Driving the 4 ohm Load

by Pat Brown

Amplifier power ratings are good for window shopping and water cooler chats. If you need to drive a real-world 4 ohm Load, you need the matrix.

Long ago, 8 ohms was established as a practical impedance for a loudspeaker. If made higher, it gets more difficult for the amplifier to force current through the loudspeaker’s voice coil to make it move. If made lower, the amplifier may run out of current, since the load impedance is the primary limiting factor for current flow. While many other impedances are possible, 8 ohms is a historically-supported value used by loudspeaker and amplifier designers. It also happens to be the resistance that will draw approximately 15 amps of current from a 120 Vrms household electrical circuit, so it represents the minimum numerical load value (maximum load) that 120 V 15 A utility power circuit can drive. Most amplifiers have no problem driving 8 ohm loads, but in special applications that use lower impedances, a closer look is needed.

The General Concept

A real-world 8 ohm loudspeaker has a frequency-dependent impedance, meaning that it can be higher or lower than 8 ohms at any given frequency. It can exceed 8 ohms by any amount, but by Standard it cannot drop below 8 ohms by more than about 20%, meaning that an 8 ohm loudspeaker can be as low as 6-ish ohms over its usable bandwidth. For that reason, as a safety margin audio power amplifiers are usually designed to drive loads lower than 8 ohms, with 4 ohms being a common design objective. In other words, 4 ohm capability is needed to drive a real-world 8 ohm load. Two “8’s” in parallel could be as low as 3 ohms at some frequencies.

A major decision for the amplifier designer is available current, both in amount and duration, and higher current means higher price. This financial reality provides a motive for limiting the value.

A Specific Application

While the above describes the general case amplifier-to-loudspeaker interface, there may be a need to get more into more detail for a specific application. In my case it was the need to drive 4 loads with the same signal from a single amplifier, with each load having a rated impedance of 4 ohms. The application is acoustic testing, and the objective is to produce as much sound energy as possible from an omnidirectional source into a cavernous space. The program material may be speech or music, but the system needs to be designed around a 14-second sine wave sweep (20 Hz to 20 kHz +/- 1 dB) used to capture the room’s impulse response. I’ll design for the sine wave, and then consider the system’s performance for other program material.

Driving 4 ohm Load: Hinkle Fieldhouse

Photo 1 – Caverness spaces need a lot of sound power for acoustic testing. The sound power level (LW) is an important specification for acoustical test loudspeakers. Shown is Hinkle Fieldhouse in Indianapolis, IN. Testing in this space is what motivated me to look for a better way to drive the the test loudspeaker. The “200 watt-per-channel” amplifier I was using could not drive the load(s) while maintaining the integrity of the sine sweep.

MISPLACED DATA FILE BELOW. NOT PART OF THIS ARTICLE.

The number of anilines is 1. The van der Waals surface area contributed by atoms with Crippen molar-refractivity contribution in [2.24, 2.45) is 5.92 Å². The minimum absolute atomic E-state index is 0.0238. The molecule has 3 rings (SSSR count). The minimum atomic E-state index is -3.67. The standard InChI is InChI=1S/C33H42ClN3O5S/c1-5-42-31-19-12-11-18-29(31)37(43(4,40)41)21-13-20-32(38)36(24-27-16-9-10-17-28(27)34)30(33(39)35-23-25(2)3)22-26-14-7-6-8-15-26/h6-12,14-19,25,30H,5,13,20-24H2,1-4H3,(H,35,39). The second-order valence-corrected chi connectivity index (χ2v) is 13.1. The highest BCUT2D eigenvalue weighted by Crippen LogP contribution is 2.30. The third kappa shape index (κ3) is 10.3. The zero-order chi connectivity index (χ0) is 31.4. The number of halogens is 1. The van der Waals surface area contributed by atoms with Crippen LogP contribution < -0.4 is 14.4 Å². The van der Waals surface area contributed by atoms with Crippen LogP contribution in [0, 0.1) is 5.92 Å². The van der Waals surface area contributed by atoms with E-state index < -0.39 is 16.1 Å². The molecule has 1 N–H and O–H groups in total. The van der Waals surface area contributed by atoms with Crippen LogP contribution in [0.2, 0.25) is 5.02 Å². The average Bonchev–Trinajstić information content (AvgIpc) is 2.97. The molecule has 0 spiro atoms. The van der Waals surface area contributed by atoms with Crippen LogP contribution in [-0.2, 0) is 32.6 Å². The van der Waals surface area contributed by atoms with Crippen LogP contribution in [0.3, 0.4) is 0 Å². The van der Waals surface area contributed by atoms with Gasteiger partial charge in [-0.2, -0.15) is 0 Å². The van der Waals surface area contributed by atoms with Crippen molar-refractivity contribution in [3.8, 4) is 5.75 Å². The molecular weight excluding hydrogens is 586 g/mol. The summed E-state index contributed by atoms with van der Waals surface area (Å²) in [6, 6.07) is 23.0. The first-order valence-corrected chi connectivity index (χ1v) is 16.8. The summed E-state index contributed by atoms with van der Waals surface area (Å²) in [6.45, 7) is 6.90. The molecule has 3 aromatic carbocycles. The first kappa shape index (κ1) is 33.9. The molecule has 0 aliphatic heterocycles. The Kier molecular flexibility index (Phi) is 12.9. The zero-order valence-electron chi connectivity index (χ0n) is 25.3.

The loudspeaker is an Outline GlobeSourceTM (GS) radiator – a premium “dodecahedron-like” loudspeaker. The published rated power handling is 1600 W continuous, a rather nondescript rating since the 12 transducers are divided into 4 channels. There are 4 circuits of 3 loudspeakers each, so the one-number power rating presumably translates to 400 W per circuit, each rated at 4 ohms. Plugging these values into the power equation suggests that that each circuit can handle 40 Vrms, and since the objective is to produce as much sound power as possible I need to consider driving it to near that value.

Also, at face value it appears that a 4-channel amplifier rated at 400 W/ch into 4 ohms will fully power the GS. That translates into 40 VRMS for a sine wave signal. I have concerns about hitting the GS with a continuous signal of that magnitude without some further investigation. It’s an expensive device and the replacement parts come from Italy.
It is of the utmost importance that the voltage of the sine wave not change over the course of the 14-second sweep. If the amplifier voltage sags under load then the non-linearity will negate the validity of the recorded sweep for post-processing via deconvolution into the room impulse response. This concern suggests the need to dig deeper into the specifications of the GS and the prospective amplifier.

Getting the Details

Given the expense of the GS and the need to run it to its limits, I did my own testing regarding its impedance and power handling. “Rated” values have their place, but they tend to be vague and can obfuscate the physical reality. The measured impedance of one circuit (of four) is shown in Figure 1. Note that as described in my opening paragraph, the minimum impedance does indeed drop below the rated impedance of 4 ohms. Again, there is nothing wrong here, as this is allowed by IEC Standard (by up to 20%). But, it does make it tougher on the amplifier, since the lower impedance means higher current draw, especially when the program material is a sine wave.
Figure 1 - The magnitude of the load impedance for each GS circuit. Why are they different? That requires a different investigation.
Figure 1 – The magnitude of the load impedance for each GS circuit. Why are they different? That requires a different investigation.
I used my “Toaster Test” to determine the onset of power compression, and determined that the maximum continuous voltage (EMAX) that one circuit can handle is 22 VRMS. There is no doubt that it can handle more for a short burst waveform, but my intent is to use a sine wave and I have to design for that. That’s nearly 6 dB below the 40 VRMS suggested by the power rating, so my closer look probably kept me from smoking the GS.

From these tests I now know that I need four amplifier channels that can simultaneously produce 22 VRMS into 4 ohms for at least 14 seconds with stable amplitude over that span. My space budget (it’s a portable system) is 2 rack units (RU). The power equation suggests a minimum amplifier power rating of 121 watts into 4 ohms will do the job.